Were there unexpected differences in language or communication?
Yes. Lots! Finnish is a beautiful language, but one of the most difficult to master, with very long, never-ending words. Compared to Spain, I found communication in Finland much more straightforward, without the need to engage in small talk. I remember going to my first social gathering and being sat next to 12 other people who were looking at their own glasses in silence, which felt to me like long, awkward pauses that needed to be filled. It took me some time to appreciate that sharing a space with other people in silence is not a bad thing at all! Moving to the UK after that, it again took me some time to ‘re-learn’ that it may not seem polite to simply ask your colleague for a favour without talking first about the weather.
How do research practices differ between countries you lived in?
The biggest difference is perhaps in the amount of paperwork required (UK wins!).
Are there any differences regarding attitude towards science or research from the general public between places you’ve lived?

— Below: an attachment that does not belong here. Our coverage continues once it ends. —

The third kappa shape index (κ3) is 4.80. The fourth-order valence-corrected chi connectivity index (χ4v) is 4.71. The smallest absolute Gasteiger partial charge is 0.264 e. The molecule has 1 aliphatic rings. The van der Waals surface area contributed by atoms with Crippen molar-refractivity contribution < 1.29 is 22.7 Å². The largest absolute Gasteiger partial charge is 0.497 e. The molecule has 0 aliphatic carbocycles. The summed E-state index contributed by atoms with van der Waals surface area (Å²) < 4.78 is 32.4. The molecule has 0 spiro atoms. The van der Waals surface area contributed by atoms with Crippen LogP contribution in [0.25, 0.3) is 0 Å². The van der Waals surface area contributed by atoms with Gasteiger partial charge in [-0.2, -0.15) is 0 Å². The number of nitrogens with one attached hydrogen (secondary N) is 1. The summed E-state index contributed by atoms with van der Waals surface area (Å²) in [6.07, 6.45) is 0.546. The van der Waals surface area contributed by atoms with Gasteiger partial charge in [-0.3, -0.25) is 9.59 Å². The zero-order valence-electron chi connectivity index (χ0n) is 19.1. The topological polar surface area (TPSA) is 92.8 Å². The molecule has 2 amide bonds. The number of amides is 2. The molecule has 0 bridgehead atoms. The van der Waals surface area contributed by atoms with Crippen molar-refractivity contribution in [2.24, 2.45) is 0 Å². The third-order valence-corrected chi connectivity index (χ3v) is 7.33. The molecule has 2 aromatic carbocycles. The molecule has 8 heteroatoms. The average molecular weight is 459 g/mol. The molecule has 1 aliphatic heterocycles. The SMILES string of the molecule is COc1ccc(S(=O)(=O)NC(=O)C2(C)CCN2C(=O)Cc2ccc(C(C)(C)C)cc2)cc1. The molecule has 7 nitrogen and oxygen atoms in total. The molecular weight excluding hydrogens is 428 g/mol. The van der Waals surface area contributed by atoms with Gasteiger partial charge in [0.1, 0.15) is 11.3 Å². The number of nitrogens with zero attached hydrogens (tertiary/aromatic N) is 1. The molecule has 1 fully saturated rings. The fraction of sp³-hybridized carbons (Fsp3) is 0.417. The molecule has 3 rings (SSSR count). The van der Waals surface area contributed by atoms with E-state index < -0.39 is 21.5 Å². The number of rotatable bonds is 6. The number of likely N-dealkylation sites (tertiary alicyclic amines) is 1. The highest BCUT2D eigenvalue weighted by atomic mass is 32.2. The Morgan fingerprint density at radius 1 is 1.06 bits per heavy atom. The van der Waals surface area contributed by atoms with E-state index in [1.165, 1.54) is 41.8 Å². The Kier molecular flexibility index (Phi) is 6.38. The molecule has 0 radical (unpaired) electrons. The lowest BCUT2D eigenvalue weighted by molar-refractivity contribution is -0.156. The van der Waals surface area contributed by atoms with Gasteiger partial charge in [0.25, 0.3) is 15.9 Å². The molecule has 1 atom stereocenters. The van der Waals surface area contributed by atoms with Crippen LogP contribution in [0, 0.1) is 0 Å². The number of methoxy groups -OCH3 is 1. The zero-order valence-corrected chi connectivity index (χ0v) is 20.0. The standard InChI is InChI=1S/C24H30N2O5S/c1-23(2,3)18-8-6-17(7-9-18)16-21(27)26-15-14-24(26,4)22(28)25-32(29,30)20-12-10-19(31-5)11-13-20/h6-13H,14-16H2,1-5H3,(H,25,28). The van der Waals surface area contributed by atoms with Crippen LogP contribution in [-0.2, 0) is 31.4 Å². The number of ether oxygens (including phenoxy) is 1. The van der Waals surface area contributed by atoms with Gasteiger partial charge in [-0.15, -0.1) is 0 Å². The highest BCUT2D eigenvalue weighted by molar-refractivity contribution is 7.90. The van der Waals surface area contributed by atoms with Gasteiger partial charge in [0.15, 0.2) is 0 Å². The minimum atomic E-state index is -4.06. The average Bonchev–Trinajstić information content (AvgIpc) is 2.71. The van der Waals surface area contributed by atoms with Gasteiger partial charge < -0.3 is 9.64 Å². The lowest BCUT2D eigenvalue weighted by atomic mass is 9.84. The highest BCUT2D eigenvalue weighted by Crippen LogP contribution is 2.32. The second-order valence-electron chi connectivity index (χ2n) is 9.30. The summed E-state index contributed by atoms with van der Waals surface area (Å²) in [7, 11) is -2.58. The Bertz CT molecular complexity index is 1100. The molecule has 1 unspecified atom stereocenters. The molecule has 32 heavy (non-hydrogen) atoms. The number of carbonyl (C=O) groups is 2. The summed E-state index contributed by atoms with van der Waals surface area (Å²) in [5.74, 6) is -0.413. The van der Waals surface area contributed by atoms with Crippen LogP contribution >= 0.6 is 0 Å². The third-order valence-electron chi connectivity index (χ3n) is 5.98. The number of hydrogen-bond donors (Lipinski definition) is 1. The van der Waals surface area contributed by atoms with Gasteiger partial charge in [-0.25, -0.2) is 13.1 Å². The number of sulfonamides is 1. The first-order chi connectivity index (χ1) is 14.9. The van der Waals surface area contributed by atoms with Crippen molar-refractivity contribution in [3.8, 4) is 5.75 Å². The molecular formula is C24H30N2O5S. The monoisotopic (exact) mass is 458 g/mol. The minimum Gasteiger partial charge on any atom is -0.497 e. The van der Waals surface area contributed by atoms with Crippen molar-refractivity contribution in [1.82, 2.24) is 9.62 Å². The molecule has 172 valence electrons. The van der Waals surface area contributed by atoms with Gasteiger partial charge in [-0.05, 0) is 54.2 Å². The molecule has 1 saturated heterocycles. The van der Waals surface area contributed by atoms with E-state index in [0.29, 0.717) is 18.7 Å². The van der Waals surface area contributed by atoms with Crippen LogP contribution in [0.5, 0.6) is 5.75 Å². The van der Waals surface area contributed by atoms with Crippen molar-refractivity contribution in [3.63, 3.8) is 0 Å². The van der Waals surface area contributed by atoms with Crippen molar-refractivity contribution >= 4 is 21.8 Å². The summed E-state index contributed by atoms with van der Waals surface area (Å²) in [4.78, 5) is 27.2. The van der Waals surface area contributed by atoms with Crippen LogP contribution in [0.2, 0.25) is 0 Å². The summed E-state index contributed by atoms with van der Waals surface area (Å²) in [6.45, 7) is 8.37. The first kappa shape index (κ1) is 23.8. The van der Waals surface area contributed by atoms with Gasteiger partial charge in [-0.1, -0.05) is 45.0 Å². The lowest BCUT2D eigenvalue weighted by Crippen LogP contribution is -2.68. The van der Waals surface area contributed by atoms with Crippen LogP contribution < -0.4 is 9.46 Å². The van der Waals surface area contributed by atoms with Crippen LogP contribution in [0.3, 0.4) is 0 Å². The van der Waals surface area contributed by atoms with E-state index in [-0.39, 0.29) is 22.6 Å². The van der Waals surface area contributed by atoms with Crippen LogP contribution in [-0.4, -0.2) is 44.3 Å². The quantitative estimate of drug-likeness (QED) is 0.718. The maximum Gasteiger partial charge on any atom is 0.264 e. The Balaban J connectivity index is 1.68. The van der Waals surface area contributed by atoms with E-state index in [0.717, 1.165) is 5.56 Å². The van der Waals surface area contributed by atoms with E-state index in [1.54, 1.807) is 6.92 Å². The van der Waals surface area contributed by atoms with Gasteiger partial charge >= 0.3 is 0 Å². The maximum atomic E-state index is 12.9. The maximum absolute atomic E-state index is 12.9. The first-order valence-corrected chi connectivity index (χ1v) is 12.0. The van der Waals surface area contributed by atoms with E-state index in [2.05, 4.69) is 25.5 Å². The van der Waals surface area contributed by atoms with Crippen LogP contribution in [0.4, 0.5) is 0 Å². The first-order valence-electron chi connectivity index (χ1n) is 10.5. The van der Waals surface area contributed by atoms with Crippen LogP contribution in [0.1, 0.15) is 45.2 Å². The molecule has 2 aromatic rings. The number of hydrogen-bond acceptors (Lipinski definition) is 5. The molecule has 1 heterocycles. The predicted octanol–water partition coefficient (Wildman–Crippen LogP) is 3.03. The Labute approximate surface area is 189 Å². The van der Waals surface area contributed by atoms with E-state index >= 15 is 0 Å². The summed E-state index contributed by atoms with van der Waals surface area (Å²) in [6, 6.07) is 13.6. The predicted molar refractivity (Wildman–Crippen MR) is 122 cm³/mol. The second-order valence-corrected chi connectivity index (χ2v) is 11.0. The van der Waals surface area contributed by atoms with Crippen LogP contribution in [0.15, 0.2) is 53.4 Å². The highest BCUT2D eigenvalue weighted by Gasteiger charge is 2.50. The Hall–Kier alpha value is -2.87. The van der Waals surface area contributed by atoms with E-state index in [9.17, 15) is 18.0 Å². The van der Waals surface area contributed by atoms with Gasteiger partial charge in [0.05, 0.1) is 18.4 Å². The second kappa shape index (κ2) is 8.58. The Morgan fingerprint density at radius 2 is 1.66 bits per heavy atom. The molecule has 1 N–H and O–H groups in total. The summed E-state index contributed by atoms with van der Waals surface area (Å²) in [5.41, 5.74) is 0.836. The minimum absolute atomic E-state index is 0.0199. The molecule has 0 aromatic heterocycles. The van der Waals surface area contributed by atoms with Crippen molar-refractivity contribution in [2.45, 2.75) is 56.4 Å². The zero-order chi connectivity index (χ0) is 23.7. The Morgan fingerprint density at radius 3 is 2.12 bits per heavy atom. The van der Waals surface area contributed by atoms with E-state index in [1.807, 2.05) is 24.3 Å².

I think the general public in Finland seemed to me more connected to nature (and science) because they have it all around them. Kids grow up knowing lots of plants and animal species because that is part of their education, and the general public is really proud of what they have. In the UK, I think the general public is much more engaged in activities and societies to promote nature and science, but I found both countries seem to care more about research than Spain for example.
What did you not realise would be different where you moved to?
When I moved to Finland, I was aware that I was going North and that the weather would be challenging, but I didn’t realise that the lack of sun during winter could have such a big effect on people’s mood.
Were there any unexpected challenges associated with moving (e.g. visa process, bringing equipment, grant or permit challenges)?
Not in my case, no.
What do you love about living abroad, either in research or otherwise?